Harold and Sharon McNeal, alongside her brother Doug, embrace aging to the fullest and encourage others to do the same. With never-ending smiles, they discuss the benefits of growing older. The McNeals came across an ad in their local paper for brand new apartments in Crestline called Faith Community Housing 13 years ago. They’ve been living there ever since.
Susan Montgomery, who provides service coordination through the Area Agency on Aging, has been a big help to the McNeals and other residents at Faith Community Housing.
“She brings in information [every Tuesday] about the senior citizen day at the fair over in Richland County or over here in Crawford County, and other different programs. She informs us and keeps us up to date on the HEAP program,” Harold said.
“She’s helped some of the people that live alone and have problems with that to fill out the paperwork if necessary, you know, that kind of stuff to help them get on it,” Sharon added.
“I assist in getting information out about different programs that help seniors stay in their homes safely for as long as possible. These programs could be local programs, or they could be at the state level,” Montgomery said.
“It’s about providing the information so they’re not thinking ‘If I asked for help, I’m not going to be able to stay in my house.’ But actually, the thinking should be if ‘I ask for help then programs and services can help me STAY in my home safely.’”
It is not simple all the time. The three emphasize asking about benefits, discounts and assistance because information is not readily available.
“One thing I learned really quick is everyone gives a senior discount, you just have to ask for it. They don’t tell you they got it,” Doug said.
“You just kind of learn these things. What places do what,” Sharon said.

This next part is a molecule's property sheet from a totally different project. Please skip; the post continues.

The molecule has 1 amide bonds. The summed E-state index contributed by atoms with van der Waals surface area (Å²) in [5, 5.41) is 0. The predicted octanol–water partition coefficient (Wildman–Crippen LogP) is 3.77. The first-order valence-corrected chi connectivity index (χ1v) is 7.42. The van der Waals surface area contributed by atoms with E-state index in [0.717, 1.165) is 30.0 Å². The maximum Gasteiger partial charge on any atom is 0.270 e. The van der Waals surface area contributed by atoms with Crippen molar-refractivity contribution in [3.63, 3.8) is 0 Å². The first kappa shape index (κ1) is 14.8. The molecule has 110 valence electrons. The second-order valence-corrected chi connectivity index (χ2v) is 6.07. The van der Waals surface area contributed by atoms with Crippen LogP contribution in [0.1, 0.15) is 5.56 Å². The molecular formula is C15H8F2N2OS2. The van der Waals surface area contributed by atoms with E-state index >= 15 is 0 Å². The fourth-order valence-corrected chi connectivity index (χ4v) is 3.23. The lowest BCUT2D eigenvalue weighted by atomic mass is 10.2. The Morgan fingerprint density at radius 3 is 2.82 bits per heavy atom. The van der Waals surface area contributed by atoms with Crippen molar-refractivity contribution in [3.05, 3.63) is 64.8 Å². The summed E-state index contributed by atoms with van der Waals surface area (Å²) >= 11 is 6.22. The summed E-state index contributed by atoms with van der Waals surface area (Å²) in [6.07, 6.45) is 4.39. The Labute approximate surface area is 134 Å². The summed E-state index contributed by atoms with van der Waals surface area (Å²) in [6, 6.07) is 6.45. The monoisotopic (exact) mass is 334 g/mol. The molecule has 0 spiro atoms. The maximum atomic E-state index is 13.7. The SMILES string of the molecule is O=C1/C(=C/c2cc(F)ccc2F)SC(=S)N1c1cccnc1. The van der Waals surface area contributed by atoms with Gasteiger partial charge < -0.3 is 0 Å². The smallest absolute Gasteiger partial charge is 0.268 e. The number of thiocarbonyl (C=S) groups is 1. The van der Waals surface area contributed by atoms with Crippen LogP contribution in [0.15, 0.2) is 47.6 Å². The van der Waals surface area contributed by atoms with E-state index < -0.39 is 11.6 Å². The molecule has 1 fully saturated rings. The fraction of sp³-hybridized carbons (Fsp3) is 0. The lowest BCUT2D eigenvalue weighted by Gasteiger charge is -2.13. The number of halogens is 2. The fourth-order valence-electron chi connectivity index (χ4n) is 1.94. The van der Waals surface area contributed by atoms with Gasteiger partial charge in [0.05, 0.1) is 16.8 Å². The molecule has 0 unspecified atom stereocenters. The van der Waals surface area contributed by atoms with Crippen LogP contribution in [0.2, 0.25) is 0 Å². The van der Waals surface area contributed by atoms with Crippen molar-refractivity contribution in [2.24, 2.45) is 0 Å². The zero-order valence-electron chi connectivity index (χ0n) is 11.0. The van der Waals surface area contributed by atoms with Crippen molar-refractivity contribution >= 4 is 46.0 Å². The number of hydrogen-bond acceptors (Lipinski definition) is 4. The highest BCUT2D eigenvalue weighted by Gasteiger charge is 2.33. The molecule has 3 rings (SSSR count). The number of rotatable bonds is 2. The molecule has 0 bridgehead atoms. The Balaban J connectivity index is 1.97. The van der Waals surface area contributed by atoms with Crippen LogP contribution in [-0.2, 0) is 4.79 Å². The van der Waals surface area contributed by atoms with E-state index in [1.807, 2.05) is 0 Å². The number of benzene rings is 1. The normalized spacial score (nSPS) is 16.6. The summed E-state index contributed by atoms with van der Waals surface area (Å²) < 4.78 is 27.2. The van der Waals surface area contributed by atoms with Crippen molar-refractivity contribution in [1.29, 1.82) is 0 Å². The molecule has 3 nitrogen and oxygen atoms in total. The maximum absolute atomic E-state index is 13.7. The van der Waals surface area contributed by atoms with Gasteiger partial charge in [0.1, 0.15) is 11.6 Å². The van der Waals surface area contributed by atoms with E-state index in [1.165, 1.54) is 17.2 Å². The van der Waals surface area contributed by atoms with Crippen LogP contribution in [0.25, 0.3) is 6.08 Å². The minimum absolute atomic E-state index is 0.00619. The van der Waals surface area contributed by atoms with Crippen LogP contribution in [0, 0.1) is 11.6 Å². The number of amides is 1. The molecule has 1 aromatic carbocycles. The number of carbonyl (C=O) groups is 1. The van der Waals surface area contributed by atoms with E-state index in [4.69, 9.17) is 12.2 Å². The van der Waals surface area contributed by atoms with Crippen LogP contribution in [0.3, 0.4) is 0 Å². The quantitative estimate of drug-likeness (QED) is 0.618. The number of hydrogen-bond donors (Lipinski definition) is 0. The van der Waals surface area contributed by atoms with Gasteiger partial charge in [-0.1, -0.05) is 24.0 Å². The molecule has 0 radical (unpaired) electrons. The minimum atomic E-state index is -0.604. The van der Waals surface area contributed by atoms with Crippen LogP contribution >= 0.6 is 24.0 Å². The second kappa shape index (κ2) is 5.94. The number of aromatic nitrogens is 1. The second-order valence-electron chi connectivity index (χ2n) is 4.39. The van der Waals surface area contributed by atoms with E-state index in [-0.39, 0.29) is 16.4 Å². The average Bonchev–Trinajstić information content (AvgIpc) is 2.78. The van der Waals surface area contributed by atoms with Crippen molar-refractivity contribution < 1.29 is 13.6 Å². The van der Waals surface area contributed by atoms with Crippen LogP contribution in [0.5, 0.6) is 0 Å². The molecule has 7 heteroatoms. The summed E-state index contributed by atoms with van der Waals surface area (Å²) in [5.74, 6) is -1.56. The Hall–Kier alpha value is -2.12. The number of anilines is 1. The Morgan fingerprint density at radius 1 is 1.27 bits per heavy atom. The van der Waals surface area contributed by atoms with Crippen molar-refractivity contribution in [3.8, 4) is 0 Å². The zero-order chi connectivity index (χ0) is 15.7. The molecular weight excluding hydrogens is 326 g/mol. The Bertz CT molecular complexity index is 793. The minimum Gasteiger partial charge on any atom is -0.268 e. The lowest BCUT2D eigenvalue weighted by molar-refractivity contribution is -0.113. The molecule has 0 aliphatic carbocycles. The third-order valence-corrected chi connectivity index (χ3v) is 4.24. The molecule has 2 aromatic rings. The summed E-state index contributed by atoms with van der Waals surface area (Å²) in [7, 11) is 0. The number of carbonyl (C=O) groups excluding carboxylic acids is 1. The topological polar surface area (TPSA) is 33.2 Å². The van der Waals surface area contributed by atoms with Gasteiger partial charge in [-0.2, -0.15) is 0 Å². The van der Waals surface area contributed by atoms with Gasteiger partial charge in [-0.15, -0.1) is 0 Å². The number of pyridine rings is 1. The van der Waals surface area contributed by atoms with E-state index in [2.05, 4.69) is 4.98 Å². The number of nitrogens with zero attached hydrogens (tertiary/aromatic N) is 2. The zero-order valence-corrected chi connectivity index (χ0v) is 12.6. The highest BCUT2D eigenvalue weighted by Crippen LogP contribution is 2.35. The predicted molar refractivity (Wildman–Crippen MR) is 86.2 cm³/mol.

The McNeals have accepted retirement, enjoying it and sharing their stories of the exciting moments they’ve had throughout the years. They are clearly thankful for each day, speaking fondly of their day to day lives and routines, like solitaire, diamond painting, woodworking, and water aerobics at the YMCA.
“It’s like 20 senior kids in the water!” said Doug, a retired veteran.
Their attitude shows their gratitude for their life; past, present and future. Aging doesn’t phase them, and they encourage others to welcome it with open arms.
“You can either whine and cry about it and make yourself miserable, or you can do the best you can and enjoy it,” Sharon said.
“It’s accepting the fact that you can’t do what you used to do, but you don’t have to,” Doug said.
The mission of the Area Agency on Aging is to “provide leadership, collaboration, coordination and services to older adults, people with disabilities, their caregivers & resource networks that support individual choice, independence and dignity.” The McNeals and many other citizens can attest to this statement.
To get more information about the Area Agency on Aging and the services they provide, visit the website.
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